It's one of the great literary tragedies of our age that Lord of the Rings, not its sprightlier prequel, served as the blueprint for modern fantasy. Returning to The Hobbit is like visiting a lost world, one which 20th century fantasy left behind. It’s almost surprising in how much fun it is compared to the exhausting trudges that followed. So with the third and final Hobbit film now upon us, it’s worth asking: why was it Lord of the Rings, not this sprightlier prequel, which served as the blueprint for modern high fantasy?
To define the world of The Hobbit is, of course, impossible, because it is new. - C.S. Lewis reviews The Hobbit. Why Smaug Sill Matters. Tolkien, Alignment, Non-Violence, and Why Hobbits are Required for Middle-earth to Survive. "‘Smaug’ is about almost absolutely nothing". Scientist maps climate of Lord of the Rings.
Director Guillermo Del Toro has announced that he will no longer be directing The Hobbit, and has made a follow up statement today. Speculation is rife as to what he might work on next, having given up that massive commitment. Some are speculating, based on this AICN interview promoting the movie Splice, that going forwards with his adaptation of HP Lovecraft's At The Mountains of Madness may be on his mind again.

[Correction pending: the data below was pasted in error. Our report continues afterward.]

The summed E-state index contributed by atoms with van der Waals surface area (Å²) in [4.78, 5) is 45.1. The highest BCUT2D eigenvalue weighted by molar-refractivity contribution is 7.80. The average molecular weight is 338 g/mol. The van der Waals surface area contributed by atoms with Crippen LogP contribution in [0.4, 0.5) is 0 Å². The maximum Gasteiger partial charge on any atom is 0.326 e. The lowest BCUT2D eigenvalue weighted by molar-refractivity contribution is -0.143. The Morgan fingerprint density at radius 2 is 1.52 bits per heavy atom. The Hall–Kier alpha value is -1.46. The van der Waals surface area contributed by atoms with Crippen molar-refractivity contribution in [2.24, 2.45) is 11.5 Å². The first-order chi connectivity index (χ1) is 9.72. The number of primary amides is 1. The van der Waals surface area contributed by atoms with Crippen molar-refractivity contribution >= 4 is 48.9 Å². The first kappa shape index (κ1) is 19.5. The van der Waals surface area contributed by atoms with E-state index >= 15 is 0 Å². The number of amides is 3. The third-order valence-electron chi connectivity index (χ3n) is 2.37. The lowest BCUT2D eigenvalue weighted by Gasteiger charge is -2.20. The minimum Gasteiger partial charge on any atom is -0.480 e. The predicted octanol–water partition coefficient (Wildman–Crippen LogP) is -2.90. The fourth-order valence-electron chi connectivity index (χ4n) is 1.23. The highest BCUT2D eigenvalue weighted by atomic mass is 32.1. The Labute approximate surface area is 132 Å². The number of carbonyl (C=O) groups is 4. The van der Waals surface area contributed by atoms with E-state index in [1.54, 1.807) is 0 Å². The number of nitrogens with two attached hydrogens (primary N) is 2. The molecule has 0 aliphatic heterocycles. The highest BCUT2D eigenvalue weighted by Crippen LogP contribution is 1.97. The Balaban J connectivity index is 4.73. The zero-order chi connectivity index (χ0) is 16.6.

English Russia presents Lord of the Rings character illustrations from the USSR. [more inside]
Middle Earth Filter: Peter Jackson and New Line to produce The Hobbit and a sequel. After a lengthy legal dispute between the director and the production company behind the epic Lord of the Rings trilogy, the two parties have come to a resolution - and Middle Earth will be back in cinemas in 2010 and 2011.
Write your name in Tengwar, the Elvish language/alphabet created by JRR Tolkien. You can work with Tengwar fonts based on Middle Earth languages and runes and see many examples of the script via a Google Image search. According to Tolkien, "there is quite a bit of linguistic wisdom in it." There are certainly websites devoted to his languages and thier history. And It took some thought and work to make the speech sound right in the movies.
Sure, Peter Jackson's might be the most famous, and you've probably all heard of Ralph Bakshi's animated version and the Rankin-Bass one, but did you know that there have been other cinematic adaptations of J. R. R. Tolkien's works? Take a look at this 1960s musical adaptation of The Hobbit, for instance, or a 1940s Warner Bros. version of the complete trilogy. (Movie downloads require Quicktime.)